Vivendi is in talks to sell 10% of Universal Music Group to China’s Tencent, helping the world’s biggest music company expand in fast-growing Asian markets. Vivendi shares rose as much as 9%.
South African technology group Naspers owns 31.2% of Tencent.
The discussions reinvigorate the French media company’s flagging efforts to find new partners for its most successful business. Vivendi said the talks value Universal Music at €30-billion, and Tencent can decide to double its stake on the same terms within a year.
A surge in subscription music streaming has revived the fortunes of big music labels in Western markets, and Universal Music is now looking for further growth. Vivendi said it’s discussing cooperation with Tencent and wants the Chinese company to promote Universal’s stable of artists — including Drake, Taylor Swift and U2 — and identify talent in new markets.
“Tencent as a partner will boost UMG’s value because of the access it provides in China,” said Vey-Sern Ling, a Bloomberg Intelligence analyst based in Hong Kong. “A purely financial investor — the next buyer — may have to pay more than the €30-billion valuation.”
The French company has struggled to draw interest from private-equity firms: Bloomberg reported in May that Vivendi was targeting strategic buyers including Tencent. The discussions with the Chinese media and technology company are likely to stir interest from other potential partners.
They could also sound alarm bells in the US, the world’s biggest music market, amid a deepening trade war with China.
Vivendi shares pared earlier gains to trade 6.9% higher at €25.63 at 10.48am in Paris.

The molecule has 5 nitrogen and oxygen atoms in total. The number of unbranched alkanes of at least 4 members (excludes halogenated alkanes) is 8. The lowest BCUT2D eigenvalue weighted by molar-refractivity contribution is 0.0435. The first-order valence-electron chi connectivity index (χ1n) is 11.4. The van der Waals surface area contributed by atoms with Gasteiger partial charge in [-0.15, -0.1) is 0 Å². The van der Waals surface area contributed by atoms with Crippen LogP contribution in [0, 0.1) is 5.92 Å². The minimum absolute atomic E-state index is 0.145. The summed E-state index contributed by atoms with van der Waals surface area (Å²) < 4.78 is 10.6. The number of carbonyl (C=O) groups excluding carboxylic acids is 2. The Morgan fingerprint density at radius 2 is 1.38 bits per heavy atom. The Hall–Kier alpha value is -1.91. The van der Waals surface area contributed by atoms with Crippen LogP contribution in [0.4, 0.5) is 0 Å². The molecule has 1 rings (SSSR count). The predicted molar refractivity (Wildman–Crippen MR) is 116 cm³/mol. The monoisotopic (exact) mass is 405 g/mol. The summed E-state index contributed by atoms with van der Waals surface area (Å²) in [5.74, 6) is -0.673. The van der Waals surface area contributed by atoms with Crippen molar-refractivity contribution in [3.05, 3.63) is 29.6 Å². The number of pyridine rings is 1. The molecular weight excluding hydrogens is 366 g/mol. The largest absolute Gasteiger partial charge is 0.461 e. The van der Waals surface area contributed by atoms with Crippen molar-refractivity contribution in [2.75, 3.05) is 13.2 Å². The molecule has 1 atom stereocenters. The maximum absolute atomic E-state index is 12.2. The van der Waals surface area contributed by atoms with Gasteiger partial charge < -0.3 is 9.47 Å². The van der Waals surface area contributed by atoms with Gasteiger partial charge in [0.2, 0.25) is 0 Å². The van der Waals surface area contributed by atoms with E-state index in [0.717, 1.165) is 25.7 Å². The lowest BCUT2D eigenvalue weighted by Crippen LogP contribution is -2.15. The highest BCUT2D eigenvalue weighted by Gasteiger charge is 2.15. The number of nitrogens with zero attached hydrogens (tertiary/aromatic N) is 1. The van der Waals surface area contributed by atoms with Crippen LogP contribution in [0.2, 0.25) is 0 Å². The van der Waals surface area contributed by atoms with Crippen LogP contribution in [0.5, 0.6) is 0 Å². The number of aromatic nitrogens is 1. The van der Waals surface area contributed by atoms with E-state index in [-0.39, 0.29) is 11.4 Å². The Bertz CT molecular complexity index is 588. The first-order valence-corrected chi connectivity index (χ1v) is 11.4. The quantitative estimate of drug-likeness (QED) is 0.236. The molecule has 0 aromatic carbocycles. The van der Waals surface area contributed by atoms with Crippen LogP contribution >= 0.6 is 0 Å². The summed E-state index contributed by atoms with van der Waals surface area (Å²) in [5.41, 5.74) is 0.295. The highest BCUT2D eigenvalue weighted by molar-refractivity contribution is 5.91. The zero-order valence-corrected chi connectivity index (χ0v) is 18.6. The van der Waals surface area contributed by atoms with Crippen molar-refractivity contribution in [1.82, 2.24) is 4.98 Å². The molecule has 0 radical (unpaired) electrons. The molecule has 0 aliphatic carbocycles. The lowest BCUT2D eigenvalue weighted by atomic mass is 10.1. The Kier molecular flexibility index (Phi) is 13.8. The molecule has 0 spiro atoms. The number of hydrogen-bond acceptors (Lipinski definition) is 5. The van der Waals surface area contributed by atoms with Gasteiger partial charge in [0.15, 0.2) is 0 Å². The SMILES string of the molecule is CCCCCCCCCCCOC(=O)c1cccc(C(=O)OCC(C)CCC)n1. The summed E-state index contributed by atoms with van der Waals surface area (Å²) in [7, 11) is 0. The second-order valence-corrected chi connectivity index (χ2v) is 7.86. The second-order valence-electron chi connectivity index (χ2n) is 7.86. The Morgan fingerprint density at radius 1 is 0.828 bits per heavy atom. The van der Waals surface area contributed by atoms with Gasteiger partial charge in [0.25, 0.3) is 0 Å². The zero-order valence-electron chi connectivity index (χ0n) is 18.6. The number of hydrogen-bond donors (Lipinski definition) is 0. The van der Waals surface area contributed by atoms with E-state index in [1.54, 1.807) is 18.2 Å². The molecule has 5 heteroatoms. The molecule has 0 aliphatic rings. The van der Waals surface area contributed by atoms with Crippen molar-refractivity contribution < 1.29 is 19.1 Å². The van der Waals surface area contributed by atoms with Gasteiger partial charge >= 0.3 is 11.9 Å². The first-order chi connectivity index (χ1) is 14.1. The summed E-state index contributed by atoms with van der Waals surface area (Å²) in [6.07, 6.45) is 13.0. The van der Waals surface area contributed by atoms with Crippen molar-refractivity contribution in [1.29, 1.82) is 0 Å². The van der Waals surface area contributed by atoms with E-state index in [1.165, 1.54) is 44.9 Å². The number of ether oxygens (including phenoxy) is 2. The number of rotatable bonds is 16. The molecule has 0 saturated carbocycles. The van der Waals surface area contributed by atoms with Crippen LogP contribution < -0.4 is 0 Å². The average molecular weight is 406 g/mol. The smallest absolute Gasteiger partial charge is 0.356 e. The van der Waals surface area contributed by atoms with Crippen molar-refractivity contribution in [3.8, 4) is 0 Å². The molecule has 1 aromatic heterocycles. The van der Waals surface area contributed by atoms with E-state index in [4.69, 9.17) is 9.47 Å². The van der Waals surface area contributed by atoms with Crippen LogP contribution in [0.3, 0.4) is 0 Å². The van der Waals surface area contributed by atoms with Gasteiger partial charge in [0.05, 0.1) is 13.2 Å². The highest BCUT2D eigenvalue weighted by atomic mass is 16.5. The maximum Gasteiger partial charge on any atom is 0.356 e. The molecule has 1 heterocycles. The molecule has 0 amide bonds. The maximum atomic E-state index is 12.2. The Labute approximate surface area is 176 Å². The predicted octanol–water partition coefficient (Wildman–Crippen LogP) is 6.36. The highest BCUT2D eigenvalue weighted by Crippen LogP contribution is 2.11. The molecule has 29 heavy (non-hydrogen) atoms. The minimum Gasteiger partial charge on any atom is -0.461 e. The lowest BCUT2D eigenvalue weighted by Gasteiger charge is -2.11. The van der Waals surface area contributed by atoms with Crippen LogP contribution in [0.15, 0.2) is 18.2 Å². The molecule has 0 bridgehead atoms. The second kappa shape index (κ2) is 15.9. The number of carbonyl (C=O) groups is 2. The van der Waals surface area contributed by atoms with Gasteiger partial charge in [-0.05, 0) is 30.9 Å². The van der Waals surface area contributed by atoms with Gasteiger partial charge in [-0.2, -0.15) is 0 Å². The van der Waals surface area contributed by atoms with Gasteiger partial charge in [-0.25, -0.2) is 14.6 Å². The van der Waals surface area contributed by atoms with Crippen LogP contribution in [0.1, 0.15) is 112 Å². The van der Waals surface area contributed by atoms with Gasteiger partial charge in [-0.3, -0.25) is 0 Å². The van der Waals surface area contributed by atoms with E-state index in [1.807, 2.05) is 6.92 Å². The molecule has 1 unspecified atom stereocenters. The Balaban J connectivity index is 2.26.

Streaming has helped music sales grow at the fastest pace since the 1990s, and Universal Music now contributes around 44% of Vivendi’s revenue, leading analysts to value the business at approximately €33-billion. Universal Music’s sales rose by around 19% in the first half, helped by releases from artists including the 17-year-old singer Billie Eilish and the Japanese band King & Prince.
Tencent is also big in streaming. Last year, it floated its Tencent Music Entertainment Group, whose growth in China mirrors that of Spotify in the US and Europe. Tencent already works with Universal Music on distribution and marketing in China under a cooperation deal sealed in 2017.
“Having a toe-hold in Universal would allow Tencent to ensure Universal’s content is always available to TME and even to Spotify, in which Tencent owns a stake,” said Sumeet Singh, an analyst with Singapore-based Aequitas Research.
Universal Music’s growth has helped offset a weaker performance at Vivendi’s other businesses. The company’s market value at Monday’s close was €29.2-billion, less than the music unit’s equity value of €30-billion. Other Vivendi units include Havas, an advertising group, and the broadcaster Canal Plus. — Reported by Thomas Pfeiffer, with assistance from Gaurav Panchal, Stefan Nicola, Zheping Huang and Angelina Rascouet, (c) 2019 Bloomberg LP